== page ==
The dough is basically a biscuit dough, so to be successful, DO NOT OVER-HANDLE the dough. I have massive hands (think Lana from Archer), so I try to be very quick and light with the patting and forming of the mixed dough.
Here’s the list of ingredients:
Oatmeal Scones (adapted from America’s Test Kitchen/Cook’s Illustrated)
- 1 1/2 cups old-fashioned oats (you can use the quick cook kind, too, but I like the texture of the old-fashioned)
- 1/4 cup whole milk
- 1/4 cup cream
- 1 extra large egg
- 1 1/2 cups unbleached AP flour
- 1/3 cup sugar, plus more for sprinkling
- 2 tsps baking powder
- 1/2 tsp salt
- 10 Tb cold unsalted butter, diced into small cubes
Here’s my stuff. Naturally, I didn’t have cream, but I always have half-and-half, so I used a 1/2 cup to replace the milk/cream mix. I also whisked the flour, 1/3 cup sugar, baking powder and salt in a medium bowl to combine.
First, I preheated the oven to 375 degrees because I needed to toast the oats. I spread them onto a rimmed baking sheet and baked them til they were slightly brown. This took about 9 minutes. I set them aside to cool, then removed 2 Tb to use when rolling out the dough. I also set out another baking sheet and lined it with one of my thin silicone sheets.
In the meantime, I measured the half-and-half into a one cup measuring cup and added the egg, whisking to combine. I set aside about 2 Tb to use as a glaze (with the extra sugar) before baking.
I next added the cold cubed butter into the flour mix and used a pastry cutter to work in the butter til it resembled cornmeal. Every now and then I had to push the bigger clumps of butter off the pastry cutter and work them into the flour. The goal is to make sure the butter and flour mix in tiny flakes which results in tender, layered scone.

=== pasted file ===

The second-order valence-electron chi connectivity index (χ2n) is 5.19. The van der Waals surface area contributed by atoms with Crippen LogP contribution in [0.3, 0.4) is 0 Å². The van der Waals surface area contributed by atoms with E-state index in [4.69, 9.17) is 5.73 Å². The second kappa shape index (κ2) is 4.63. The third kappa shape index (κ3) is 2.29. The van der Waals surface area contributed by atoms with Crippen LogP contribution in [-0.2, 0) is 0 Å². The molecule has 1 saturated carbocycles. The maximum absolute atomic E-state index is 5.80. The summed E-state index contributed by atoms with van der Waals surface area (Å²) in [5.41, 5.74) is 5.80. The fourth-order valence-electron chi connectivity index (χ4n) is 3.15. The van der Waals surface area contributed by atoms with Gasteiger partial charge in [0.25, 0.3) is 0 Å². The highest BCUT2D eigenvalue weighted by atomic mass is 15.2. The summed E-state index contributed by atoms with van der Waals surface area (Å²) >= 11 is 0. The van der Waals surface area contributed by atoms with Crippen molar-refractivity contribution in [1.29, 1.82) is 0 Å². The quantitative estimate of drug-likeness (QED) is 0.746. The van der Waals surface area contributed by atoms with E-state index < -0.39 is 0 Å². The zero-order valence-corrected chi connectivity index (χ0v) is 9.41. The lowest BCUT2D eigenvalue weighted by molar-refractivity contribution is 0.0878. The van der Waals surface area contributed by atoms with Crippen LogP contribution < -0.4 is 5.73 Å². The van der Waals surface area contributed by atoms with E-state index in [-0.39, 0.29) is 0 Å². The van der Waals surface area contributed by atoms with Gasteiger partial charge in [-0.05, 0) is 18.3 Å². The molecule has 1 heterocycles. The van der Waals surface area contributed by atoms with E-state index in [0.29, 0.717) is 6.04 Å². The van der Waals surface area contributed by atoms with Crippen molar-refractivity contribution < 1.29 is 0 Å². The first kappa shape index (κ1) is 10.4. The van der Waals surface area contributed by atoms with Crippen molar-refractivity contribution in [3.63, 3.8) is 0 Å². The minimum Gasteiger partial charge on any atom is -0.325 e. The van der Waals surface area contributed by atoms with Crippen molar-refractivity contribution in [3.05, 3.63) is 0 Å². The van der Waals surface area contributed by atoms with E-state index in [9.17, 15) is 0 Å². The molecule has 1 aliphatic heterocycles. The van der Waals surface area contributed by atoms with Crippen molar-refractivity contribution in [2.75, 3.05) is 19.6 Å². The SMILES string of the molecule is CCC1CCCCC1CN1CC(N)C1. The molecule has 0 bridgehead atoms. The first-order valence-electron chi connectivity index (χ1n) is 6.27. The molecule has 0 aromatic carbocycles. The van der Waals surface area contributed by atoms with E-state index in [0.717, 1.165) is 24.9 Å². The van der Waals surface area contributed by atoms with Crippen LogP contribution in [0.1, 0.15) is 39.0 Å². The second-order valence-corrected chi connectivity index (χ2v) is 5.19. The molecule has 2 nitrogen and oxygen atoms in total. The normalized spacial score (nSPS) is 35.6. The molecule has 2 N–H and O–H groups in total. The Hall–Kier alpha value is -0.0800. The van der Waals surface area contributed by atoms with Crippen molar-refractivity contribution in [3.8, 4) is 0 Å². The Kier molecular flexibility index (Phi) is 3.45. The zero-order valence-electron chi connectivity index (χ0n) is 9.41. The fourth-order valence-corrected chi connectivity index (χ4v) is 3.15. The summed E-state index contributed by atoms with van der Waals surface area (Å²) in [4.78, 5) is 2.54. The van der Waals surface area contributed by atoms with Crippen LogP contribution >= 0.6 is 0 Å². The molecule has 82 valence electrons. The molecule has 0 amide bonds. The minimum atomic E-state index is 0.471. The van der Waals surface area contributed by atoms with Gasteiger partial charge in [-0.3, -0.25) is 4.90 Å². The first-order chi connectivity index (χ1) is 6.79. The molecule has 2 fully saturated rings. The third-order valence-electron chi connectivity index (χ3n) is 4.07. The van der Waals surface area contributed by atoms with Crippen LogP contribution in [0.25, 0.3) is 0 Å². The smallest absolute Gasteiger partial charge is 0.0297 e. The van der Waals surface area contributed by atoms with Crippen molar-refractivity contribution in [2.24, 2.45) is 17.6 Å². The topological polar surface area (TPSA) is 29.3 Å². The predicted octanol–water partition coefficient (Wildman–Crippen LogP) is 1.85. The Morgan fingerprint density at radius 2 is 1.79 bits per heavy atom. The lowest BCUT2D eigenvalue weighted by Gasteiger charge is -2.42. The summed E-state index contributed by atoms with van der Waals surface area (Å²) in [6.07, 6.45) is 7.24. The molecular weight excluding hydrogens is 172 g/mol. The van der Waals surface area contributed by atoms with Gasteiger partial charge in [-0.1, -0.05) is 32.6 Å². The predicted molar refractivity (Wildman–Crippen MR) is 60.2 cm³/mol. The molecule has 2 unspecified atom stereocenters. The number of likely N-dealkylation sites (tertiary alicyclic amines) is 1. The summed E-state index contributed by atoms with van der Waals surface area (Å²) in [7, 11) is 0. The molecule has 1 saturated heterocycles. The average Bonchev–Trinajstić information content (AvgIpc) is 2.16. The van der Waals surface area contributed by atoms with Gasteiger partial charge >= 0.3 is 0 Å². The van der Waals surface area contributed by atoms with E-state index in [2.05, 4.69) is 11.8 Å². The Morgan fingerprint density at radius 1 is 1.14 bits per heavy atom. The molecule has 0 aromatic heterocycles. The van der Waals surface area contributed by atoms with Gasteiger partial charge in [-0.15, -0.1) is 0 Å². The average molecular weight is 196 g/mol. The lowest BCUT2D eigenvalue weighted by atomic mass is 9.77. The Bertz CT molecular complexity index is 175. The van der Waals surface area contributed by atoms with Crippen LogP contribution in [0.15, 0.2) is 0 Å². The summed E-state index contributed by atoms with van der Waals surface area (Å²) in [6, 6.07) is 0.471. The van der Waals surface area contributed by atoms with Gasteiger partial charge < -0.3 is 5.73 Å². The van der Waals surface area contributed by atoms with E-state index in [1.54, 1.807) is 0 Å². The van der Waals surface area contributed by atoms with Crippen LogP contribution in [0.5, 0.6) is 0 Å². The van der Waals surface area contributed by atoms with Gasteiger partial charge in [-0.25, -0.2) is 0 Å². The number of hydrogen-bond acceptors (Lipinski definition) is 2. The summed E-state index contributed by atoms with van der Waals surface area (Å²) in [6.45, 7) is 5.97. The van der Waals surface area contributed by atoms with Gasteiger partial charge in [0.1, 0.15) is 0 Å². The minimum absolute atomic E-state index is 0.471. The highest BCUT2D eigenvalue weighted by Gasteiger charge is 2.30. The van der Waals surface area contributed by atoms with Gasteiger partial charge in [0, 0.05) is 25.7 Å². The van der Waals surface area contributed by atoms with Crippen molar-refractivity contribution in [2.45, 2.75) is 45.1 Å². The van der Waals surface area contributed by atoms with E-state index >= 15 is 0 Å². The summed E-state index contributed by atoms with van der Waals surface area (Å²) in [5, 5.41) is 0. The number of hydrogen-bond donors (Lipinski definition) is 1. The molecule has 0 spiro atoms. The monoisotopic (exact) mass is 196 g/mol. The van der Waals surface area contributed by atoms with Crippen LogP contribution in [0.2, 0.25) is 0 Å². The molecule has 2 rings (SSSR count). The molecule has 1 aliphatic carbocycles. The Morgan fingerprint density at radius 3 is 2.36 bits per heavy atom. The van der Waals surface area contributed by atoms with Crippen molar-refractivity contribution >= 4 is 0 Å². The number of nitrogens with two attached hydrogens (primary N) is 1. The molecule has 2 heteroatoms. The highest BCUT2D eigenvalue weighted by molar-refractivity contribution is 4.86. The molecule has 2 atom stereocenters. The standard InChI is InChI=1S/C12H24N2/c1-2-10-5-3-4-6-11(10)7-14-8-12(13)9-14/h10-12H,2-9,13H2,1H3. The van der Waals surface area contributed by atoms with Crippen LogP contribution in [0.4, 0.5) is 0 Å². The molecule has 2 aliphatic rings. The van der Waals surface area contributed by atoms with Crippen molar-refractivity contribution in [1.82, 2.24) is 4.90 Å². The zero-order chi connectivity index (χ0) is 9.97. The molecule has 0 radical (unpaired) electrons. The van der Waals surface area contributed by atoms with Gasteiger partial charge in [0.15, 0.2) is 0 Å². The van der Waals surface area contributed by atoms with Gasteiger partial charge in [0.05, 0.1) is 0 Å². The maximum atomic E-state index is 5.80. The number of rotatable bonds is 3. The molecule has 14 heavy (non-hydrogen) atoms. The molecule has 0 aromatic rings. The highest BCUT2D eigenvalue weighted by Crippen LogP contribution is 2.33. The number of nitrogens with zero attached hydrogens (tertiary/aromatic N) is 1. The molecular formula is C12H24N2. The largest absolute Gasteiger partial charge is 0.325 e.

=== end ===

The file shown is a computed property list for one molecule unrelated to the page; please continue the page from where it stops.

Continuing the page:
Once the butter and flour were ready, I stirred in the cooled oats, less the 2 TB I had reserved. Then I quickly mixed in the egg mixture, just til the dough combines; it’s okay if there are clumps– you’re looking to form a semi-cohesive mass without overworking the dough. (This is the opposite of what you do with bread dough, which is why I tend to have issues with biscuits).
I scattered half the reserved oats onto my cutting board, dumped out the mass of dough, then sprinkled the rest of the oatmeal on top. Then I quickly and gently patted the dough into a circle about 1 inch thick.
I took my bench scraper and cut the circle into 8 triangles and placed them on the prepared baking sheet. Using a small pastry brush, I brushed the tops of each scone with the egg wash and sprinkled sugar on top. I used big, red and white sugar.
I baked the scones til they were golden, like biscuits; this took 13 minutes in my oven. I let the scones cool for about 5 minutes on the sheet, then removed them to further cool on wire racks.
Then Ken made a big pot of tea and assembled the goods:
It was a great evening treat! Kurt even asked if there were any left for him to have with his AM coffee…